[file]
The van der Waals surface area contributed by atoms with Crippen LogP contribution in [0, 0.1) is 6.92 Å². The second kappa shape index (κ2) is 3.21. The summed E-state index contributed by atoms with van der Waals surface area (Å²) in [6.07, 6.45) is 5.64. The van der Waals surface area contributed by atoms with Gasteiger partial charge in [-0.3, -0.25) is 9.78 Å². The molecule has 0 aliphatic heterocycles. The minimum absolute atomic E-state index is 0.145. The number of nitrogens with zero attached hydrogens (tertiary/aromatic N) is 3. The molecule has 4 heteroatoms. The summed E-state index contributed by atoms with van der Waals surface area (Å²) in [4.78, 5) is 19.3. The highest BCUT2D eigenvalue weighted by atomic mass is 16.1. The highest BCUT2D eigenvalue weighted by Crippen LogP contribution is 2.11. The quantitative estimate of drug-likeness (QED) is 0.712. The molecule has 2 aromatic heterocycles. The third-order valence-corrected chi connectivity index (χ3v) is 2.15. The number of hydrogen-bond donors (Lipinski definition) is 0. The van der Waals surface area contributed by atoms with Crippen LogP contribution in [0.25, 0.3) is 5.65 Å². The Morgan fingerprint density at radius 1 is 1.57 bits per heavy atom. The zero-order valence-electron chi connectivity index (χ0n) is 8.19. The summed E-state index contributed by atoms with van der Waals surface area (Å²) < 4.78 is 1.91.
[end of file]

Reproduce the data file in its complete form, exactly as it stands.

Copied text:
The van der Waals surface area contributed by atoms with Crippen LogP contribution in [0, 0.1) is 6.92 Å². The second kappa shape index (κ2) is 3.21. The summed E-state index contributed by atoms with van der Waals surface area (Å²) in [6.07, 6.45) is 5.64. The van der Waals surface area contributed by atoms with Gasteiger partial charge in [-0.3, -0.25) is 9.78 Å². The molecule has 0 aliphatic heterocycles. The minimum absolute atomic E-state index is 0.145. The number of nitrogens with zero attached hydrogens (tertiary/aromatic N) is 3. The molecule has 4 heteroatoms. The summed E-state index contributed by atoms with van der Waals surface area (Å²) in [4.78, 5) is 19.3. The highest BCUT2D eigenvalue weighted by atomic mass is 16.1. The highest BCUT2D eigenvalue weighted by Crippen LogP contribution is 2.11. The quantitative estimate of drug-likeness (QED) is 0.712. The molecule has 2 aromatic heterocycles. The third-order valence-corrected chi connectivity index (χ3v) is 2.15. The number of hydrogen-bond donors (Lipinski definition) is 0. The van der Waals surface area contributed by atoms with Crippen LogP contribution in [0.25, 0.3) is 5.65 Å². The Morgan fingerprint density at radius 1 is 1.57 bits per heavy atom. The zero-order valence-electron chi connectivity index (χ0n) is 8.19. The summed E-state index contributed by atoms with van der Waals surface area (Å²) < 4.78 is 1.91.